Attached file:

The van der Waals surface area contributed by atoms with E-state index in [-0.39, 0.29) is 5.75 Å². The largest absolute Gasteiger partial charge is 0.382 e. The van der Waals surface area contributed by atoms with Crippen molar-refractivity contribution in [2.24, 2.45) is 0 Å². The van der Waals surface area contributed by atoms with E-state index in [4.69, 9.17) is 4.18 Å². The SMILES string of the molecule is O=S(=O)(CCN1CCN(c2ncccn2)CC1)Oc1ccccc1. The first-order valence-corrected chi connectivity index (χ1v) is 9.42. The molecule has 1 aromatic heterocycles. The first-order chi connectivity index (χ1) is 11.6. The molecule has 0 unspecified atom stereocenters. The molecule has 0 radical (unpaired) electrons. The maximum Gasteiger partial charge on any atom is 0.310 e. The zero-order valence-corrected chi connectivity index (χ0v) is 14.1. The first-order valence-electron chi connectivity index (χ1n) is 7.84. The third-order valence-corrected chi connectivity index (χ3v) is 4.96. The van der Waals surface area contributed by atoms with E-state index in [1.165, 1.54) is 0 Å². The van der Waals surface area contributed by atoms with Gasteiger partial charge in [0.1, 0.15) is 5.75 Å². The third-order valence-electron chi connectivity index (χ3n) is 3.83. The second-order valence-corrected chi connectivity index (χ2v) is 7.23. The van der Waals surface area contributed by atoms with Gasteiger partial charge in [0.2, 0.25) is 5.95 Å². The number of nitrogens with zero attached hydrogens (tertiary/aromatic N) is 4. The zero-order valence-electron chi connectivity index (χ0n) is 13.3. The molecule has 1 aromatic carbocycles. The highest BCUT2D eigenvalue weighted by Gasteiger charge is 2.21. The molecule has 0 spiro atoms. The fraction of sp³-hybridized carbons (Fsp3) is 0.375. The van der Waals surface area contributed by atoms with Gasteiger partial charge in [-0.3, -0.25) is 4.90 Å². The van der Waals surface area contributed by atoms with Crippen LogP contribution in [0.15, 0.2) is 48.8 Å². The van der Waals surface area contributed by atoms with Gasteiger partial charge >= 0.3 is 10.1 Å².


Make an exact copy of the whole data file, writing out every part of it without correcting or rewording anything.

The van der Waals surface area contributed by atoms with E-state index in [-0.39, 0.29) is 5.75 Å². The largest absolute Gasteiger partial charge is 0.382 e. The van der Waals surface area contributed by atoms with Crippen molar-refractivity contribution in [2.24, 2.45) is 0 Å². The van der Waals surface area contributed by atoms with E-state index in [4.69, 9.17) is 4.18 Å². The SMILES string of the molecule is O=S(=O)(CCN1CCN(c2ncccn2)CC1)Oc1ccccc1. The first-order valence-corrected chi connectivity index (χ1v) is 9.42. The molecule has 1 aromatic heterocycles. The first-order chi connectivity index (χ1) is 11.6. The molecule has 0 unspecified atom stereocenters. The molecule has 0 radical (unpaired) electrons. The maximum Gasteiger partial charge on any atom is 0.310 e. The zero-order valence-corrected chi connectivity index (χ0v) is 14.1. The first-order valence-electron chi connectivity index (χ1n) is 7.84. The third-order valence-corrected chi connectivity index (χ3v) is 4.96. The van der Waals surface area contributed by atoms with E-state index in [1.165, 1.54) is 0 Å². The van der Waals surface area contributed by atoms with Gasteiger partial charge in [0.1, 0.15) is 5.75 Å². The third-order valence-electron chi connectivity index (χ3n) is 3.83. The second-order valence-corrected chi connectivity index (χ2v) is 7.23. The van der Waals surface area contributed by atoms with Gasteiger partial charge in [0.2, 0.25) is 5.95 Å². The number of nitrogens with zero attached hydrogens (tertiary/aromatic N) is 4. The zero-order valence-electron chi connectivity index (χ0n) is 13.3. The molecule has 1 aromatic carbocycles. The highest BCUT2D eigenvalue weighted by Gasteiger charge is 2.21. The molecule has 0 spiro atoms. The fraction of sp³-hybridized carbons (Fsp3) is 0.375. The van der Waals surface area contributed by atoms with Gasteiger partial charge in [-0.3, -0.25) is 4.90 Å². The van der Waals surface area contributed by atoms with Crippen LogP contribution in [0.15, 0.2) is 48.8 Å². The van der Waals surface area contributed by atoms with Gasteiger partial charge >= 0.3 is 10.1 Å².